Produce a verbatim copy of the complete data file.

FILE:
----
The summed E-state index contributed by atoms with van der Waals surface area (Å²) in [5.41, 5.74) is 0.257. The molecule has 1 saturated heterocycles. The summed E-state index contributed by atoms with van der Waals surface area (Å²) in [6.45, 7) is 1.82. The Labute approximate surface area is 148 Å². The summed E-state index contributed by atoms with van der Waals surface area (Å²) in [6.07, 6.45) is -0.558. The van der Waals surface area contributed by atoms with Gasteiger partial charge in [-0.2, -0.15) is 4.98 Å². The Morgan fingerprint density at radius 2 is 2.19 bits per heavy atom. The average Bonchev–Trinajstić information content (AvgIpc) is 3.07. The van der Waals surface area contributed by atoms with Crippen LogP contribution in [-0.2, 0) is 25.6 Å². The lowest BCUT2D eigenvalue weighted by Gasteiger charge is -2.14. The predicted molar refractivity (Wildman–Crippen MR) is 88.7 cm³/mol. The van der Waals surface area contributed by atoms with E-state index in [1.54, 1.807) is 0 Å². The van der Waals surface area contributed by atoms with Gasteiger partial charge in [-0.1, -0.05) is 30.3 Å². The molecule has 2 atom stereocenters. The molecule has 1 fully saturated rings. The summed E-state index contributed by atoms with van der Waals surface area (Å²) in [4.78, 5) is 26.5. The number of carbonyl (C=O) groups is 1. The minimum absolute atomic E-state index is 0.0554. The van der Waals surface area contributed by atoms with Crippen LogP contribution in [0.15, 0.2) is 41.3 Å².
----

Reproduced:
The summed E-state index contributed by atoms with van der Waals surface area (Å²) in [5.41, 5.74) is 0.257. The molecule has 1 saturated heterocycles. The summed E-state index contributed by atoms with van der Waals surface area (Å²) in [6.45, 7) is 1.82. The Labute approximate surface area is 148 Å². The summed E-state index contributed by atoms with van der Waals surface area (Å²) in [6.07, 6.45) is -0.558. The van der Waals surface area contributed by atoms with Gasteiger partial charge in [-0.2, -0.15) is 4.98 Å². The Morgan fingerprint density at radius 2 is 2.19 bits per heavy atom. The average Bonchev–Trinajstić information content (AvgIpc) is 3.07. The van der Waals surface area contributed by atoms with Crippen LogP contribution in [-0.2, 0) is 25.6 Å². The lowest BCUT2D eigenvalue weighted by Gasteiger charge is -2.14. The predicted molar refractivity (Wildman–Crippen MR) is 88.7 cm³/mol. The van der Waals surface area contributed by atoms with E-state index in [1.54, 1.807) is 0 Å². The van der Waals surface area contributed by atoms with Gasteiger partial charge in [-0.1, -0.05) is 30.3 Å². The molecule has 2 atom stereocenters. The molecule has 1 fully saturated rings. The summed E-state index contributed by atoms with van der Waals surface area (Å²) in [4.78, 5) is 26.5. The number of carbonyl (C=O) groups is 1. The minimum absolute atomic E-state index is 0.0554. The van der Waals surface area contributed by atoms with Crippen LogP contribution in [0.15, 0.2) is 41.3 Å².